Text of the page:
solutions = []
for x in range(1, len(n)):
c = compute_combinations(n[x:])
solutions.extend(map(lambda r: n[:x] + r, c))
number = compute_number(n[:x])
if number > 0 and number <= 26:
solutions.extend(map(lambda r: (number,) + r, c))
number = compute_number(n)
if number > 0 and number <= 26:
solutions.append((number,))
return set(filter(lambda x: 0 not in x, solutions))

Fernando
May 23, 2017 Here is another way to obtain completely randomly a maximal element from an array of n elements using constant space
1) Find the maximal element of the array
2) Choose randomly a number x between 1 and n
3) Iterate the array spacing it x until you find a maximal element.
3.1) If you iterate over n increase x by one and start iterating from the beginning of the array.
3.2) If x gets over n choose randomly another spacing value.
3.3) For subsequent calls start iterating from the last found element
Python one liner for the n spatial solution
from random import choice
def get_max(s):
return choice(filter(lambda x: x[1] == max(s), enumerate(s)))
Python version for the constant spatial solution
from random import randint
def get_max(s):
maximum_value = max(s)
spacing = randint(1, len(s) 1)
next = spacing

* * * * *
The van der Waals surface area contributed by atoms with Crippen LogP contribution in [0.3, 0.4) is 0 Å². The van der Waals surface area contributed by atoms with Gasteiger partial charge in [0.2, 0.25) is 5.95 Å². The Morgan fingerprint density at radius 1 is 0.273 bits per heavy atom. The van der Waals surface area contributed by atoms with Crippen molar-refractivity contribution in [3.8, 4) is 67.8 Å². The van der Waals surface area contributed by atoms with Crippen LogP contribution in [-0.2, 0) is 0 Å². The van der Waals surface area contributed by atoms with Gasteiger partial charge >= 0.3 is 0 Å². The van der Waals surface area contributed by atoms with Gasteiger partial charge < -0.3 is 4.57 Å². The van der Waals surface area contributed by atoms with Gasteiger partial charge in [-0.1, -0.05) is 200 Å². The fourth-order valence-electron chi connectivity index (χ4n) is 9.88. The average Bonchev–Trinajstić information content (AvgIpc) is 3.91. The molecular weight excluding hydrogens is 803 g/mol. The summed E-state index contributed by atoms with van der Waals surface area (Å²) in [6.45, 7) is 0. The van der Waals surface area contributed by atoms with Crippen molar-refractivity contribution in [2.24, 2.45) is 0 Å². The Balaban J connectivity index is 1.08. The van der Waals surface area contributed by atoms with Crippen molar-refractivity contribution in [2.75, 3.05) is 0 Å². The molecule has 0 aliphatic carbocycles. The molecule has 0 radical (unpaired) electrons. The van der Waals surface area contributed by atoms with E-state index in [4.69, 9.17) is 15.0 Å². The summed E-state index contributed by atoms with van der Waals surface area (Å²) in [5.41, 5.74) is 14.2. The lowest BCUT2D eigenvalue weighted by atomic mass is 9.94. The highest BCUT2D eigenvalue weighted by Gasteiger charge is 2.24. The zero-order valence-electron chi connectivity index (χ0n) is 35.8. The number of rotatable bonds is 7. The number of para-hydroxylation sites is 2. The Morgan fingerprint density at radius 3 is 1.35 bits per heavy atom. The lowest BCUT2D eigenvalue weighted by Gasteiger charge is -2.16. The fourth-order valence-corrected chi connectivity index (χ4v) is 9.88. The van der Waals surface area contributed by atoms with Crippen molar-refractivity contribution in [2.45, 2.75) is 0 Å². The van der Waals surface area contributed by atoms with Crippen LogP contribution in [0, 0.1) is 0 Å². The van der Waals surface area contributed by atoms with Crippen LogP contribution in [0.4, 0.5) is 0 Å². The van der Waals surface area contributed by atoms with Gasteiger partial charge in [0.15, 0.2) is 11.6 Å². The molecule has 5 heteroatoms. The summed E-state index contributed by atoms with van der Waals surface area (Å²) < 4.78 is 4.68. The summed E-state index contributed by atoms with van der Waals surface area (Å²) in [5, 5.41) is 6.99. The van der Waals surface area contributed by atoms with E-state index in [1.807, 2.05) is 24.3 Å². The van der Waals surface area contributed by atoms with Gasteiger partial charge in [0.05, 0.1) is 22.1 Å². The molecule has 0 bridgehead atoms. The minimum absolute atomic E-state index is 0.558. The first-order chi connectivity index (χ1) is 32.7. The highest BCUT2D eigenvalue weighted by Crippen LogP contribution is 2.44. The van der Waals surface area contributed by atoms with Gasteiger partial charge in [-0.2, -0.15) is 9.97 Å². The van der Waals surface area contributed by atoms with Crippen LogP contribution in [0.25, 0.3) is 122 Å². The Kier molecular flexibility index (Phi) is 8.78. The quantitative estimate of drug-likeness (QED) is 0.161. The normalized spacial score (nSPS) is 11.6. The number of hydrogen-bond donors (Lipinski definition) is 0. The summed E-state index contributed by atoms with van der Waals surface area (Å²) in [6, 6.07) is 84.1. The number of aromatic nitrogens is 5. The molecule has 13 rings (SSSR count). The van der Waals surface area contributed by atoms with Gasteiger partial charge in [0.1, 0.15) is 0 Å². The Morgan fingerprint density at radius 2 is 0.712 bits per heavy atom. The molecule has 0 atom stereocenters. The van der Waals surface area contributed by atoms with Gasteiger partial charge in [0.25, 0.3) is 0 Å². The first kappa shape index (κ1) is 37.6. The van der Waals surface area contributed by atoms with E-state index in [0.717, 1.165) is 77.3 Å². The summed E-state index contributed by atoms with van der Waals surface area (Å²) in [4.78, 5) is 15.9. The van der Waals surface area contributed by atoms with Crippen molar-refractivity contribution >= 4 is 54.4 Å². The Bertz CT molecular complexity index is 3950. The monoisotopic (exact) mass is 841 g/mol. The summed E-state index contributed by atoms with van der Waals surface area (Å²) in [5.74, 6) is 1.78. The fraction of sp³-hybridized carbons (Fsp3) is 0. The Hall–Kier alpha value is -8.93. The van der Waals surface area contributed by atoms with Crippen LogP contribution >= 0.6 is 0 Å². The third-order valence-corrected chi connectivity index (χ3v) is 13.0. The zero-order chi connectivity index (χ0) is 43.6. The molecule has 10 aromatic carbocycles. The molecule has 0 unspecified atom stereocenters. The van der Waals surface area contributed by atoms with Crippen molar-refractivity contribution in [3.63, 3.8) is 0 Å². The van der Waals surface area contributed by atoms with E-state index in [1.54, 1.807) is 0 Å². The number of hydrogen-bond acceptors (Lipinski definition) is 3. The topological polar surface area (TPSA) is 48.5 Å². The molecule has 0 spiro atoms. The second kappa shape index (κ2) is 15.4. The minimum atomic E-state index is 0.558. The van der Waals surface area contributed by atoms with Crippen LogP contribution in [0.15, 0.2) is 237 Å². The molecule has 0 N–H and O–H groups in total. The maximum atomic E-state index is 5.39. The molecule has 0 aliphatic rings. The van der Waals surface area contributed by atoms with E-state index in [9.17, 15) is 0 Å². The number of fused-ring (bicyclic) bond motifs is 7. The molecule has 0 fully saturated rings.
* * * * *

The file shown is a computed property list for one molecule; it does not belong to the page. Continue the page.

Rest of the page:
while True:
if s[next] == maximum_value:
yield next, maximum_value
next = (next + spacing)
if next >= len(s):
next %= len(s)
spacing += 1
if spacing >= len(s):
spacing = randint(1, len(s) 1)

Fernando
May 23, 2017 To compute all possible pairs instead of using brute force which would mean all the possible pairs I have used as a lower bound 10 ** (digits of the sum  1)  10 ** (digits of the sum  2) and sum  (10 ** (digits of the sum  2)  10 ** (digits of the sum  3)). I am still sure there are better approximations
def get_num_digits(num):
digits = []
while num >= 10:
digits.append(num % 10)
num /= 10
digits.append(num)
return digits
def filter_pairs(x):
n1 = get_num_digits(x[0])
n2 = get_num_digits(x[1])
for x in n2:
if x not in n1:
return False
n1.remove(x)
return True
def getNumbers(s):
num_len = len(get_num_digits(s))
pairs = []
min_num = 10 ** (num_len  1)  10 ** (num_len  2)
max_num = s  (10 ** (num_len  2)  10 ** (num_len  3))
print min_num, max_num
for x in xrange(min_num, max_num + 1):
pairs.append((x, s  x))
return filter(filter_pairs, pairs)

Fernando
May 22, 2017 Yet another solution in python!!
from itertools import chain
from __future__ import print_function
def print_diamond(n):
number_of_stars = list(chain(xrange(1, n+1, 2),
xrange(n2, 0, 2)))